A new dynasty came to the throne of the caliphs of Damascus in 750. The line of the Ommeyades, who had held the throne since the days of the Prophet Mohammed, was overthrown, and the line of the Abbassides began. Abdullah, the new caliph, bent on destroying every remnant of the old dynasty, invited ninety of its principal adherents to a banquet, where they were set upon and brutally murdered. There followed a scene worthy of a savage. The tables were removed, carpets were spread over the bleeding corpses, and on these the viands were placed, the guests eating their dinner to the dismal music of the groans of the dying victims beneath.
The whole country was now scoured for all who were connected with the fallen dynasty, and wherever found they were brutally slain; yet despite the vigilance of the murderers a scion of the family of the Ommeyades escaped. Ahdurrahman, the princely youth in question, was fortunately absent from Damascus when the order for his assassination was given. Warned of his proposed fate, he gathered what money and jewels he could and fled for his life, following little-used paths until he reached the banks of the Euphrates. But spies were on his track and descriptions of him had been sent to all provinces. He was just twenty years old, and, unlike the Arabians in general, had a fair complexion and blue eyes, so that he could easily be recognized, and it seemed impossible that he could escape.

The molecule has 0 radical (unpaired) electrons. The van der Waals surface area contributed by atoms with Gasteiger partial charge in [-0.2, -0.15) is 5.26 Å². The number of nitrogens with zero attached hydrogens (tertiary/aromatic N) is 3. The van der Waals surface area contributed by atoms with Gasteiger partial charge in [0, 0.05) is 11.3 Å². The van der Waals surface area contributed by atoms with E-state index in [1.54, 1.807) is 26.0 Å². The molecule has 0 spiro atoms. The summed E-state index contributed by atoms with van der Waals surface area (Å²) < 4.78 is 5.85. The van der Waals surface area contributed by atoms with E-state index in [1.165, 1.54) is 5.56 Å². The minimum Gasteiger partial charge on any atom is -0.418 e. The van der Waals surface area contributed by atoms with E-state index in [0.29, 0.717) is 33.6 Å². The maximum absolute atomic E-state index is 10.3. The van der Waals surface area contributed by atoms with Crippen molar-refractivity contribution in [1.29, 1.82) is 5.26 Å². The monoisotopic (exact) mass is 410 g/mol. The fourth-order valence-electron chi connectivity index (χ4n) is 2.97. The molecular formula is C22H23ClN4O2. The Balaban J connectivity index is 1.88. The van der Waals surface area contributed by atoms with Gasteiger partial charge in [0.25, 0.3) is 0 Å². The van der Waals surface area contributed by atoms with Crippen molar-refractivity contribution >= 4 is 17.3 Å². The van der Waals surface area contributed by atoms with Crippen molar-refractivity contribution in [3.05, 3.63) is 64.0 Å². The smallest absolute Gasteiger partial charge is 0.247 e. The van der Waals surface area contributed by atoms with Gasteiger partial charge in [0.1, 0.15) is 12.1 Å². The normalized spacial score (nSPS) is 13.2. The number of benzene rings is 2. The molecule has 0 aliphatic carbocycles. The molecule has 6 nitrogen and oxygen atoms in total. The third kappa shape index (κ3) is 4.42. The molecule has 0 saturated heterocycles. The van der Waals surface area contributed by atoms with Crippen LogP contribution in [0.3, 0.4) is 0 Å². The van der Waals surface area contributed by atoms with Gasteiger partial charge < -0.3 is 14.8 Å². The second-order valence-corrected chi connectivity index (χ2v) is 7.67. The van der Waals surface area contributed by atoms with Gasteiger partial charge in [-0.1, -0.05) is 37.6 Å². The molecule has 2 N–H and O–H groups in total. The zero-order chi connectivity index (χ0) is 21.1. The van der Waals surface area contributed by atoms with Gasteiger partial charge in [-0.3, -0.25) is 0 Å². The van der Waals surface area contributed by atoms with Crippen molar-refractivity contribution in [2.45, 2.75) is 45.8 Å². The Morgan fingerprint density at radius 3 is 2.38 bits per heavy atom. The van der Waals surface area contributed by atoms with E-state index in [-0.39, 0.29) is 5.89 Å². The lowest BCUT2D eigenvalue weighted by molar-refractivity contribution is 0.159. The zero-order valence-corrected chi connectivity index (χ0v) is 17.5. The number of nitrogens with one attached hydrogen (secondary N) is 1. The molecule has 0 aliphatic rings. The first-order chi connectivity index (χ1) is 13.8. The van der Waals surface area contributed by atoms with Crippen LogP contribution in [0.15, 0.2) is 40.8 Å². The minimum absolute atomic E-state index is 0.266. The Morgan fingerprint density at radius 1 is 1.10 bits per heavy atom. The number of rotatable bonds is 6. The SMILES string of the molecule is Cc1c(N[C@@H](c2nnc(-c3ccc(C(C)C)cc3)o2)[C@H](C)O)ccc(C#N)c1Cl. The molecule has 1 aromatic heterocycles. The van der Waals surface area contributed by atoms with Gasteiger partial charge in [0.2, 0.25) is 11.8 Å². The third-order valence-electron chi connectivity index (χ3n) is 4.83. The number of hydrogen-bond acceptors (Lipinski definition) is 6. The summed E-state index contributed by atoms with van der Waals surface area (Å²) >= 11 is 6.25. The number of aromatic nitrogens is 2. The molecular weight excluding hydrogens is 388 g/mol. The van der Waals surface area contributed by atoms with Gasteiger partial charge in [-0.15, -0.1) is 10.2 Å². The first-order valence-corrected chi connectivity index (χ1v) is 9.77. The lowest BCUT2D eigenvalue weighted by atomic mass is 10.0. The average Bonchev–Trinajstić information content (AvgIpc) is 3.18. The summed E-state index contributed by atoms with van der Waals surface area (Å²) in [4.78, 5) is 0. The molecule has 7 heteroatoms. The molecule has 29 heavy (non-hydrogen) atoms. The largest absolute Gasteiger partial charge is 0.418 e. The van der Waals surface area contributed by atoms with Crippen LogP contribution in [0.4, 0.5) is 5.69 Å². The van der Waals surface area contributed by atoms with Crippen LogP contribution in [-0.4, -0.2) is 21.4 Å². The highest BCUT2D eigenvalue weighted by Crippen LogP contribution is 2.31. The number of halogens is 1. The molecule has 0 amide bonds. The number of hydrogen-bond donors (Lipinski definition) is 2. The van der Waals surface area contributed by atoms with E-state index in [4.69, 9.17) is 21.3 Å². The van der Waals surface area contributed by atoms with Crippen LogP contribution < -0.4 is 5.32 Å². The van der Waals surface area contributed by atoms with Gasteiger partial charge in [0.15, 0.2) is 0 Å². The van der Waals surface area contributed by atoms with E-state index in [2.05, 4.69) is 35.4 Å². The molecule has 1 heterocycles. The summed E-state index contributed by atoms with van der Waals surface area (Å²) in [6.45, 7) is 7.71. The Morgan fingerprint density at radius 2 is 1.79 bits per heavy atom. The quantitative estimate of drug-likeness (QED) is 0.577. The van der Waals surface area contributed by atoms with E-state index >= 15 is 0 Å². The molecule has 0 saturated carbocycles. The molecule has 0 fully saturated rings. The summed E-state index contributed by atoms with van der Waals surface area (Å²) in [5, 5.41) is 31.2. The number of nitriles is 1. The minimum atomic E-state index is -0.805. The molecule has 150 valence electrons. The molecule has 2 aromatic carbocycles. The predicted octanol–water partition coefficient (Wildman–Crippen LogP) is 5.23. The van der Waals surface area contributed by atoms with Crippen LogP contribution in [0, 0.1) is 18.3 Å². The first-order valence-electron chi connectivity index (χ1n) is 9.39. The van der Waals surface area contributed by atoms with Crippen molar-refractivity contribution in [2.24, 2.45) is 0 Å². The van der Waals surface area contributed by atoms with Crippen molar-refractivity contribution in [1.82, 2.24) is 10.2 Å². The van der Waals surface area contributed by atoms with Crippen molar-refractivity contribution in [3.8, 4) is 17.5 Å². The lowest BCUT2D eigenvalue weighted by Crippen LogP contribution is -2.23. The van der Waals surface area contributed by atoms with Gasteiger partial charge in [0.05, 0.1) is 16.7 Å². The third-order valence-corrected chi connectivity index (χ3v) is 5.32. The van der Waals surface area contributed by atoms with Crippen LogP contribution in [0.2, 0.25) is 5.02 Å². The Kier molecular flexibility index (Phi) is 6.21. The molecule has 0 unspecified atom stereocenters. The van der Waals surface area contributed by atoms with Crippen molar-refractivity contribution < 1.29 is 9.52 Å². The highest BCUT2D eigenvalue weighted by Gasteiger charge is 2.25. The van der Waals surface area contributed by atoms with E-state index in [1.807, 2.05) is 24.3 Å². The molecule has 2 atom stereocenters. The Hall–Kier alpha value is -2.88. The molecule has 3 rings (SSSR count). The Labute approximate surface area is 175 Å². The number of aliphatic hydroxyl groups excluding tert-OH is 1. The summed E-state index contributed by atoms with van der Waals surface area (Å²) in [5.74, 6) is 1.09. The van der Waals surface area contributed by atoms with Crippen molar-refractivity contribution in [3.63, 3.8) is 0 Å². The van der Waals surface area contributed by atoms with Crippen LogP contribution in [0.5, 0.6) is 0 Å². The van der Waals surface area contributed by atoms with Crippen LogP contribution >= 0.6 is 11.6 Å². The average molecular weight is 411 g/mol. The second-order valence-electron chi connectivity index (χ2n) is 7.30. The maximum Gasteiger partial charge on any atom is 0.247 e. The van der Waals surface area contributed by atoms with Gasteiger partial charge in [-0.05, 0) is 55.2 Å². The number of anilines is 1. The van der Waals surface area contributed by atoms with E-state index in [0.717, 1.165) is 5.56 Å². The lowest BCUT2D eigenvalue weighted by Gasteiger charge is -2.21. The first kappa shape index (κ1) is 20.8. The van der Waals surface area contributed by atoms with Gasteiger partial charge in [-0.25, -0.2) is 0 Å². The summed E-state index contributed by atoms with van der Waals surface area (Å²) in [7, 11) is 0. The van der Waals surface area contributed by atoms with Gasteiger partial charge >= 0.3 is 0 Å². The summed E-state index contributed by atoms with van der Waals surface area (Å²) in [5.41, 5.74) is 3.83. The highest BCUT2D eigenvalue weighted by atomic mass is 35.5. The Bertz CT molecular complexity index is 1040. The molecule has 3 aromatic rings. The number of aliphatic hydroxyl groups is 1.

His retreat on the Euphrates was quickly discovered, and the agents of murder were so hot upon his track that he was forced to spring into the river and seek for safety by swimming. The pursuers reached the banks when the fugitives were nearly half-way across, Abdurrahman supporting his son, four years of age, and Bedr, a servant, aiding his thirteen-year-old brother. The agents of the caliph called them back, saying that they would not harm them, and the boy, whose strength was giving out, turned back in spite of his brother's warning. When Abdurrahman reached the opposite bank, it was with a shudder of horror that he saw the murder of the boy, whose head was at once cut off. That gruesome spectacle decided the question of his trusting himself to the mercy of the caliph or his agents.
The life of the fugitive prince now became one of unceasing adventure. He made his way by covert paths towards Egypt, wandering through the desert in company with bands of Bedouins, living on their scanty fare, and constantly on the alert against surprise. Light sleep and hasty flittings were the rule with him and his few attendants as they made their way slowly westward over the barren sands, finally reaching Egypt. Here he was too near the caliph for safety, and he kept on westward to Barca, where he hoped for protection from the governor, who owed his fortunes to the favor of the late caliph.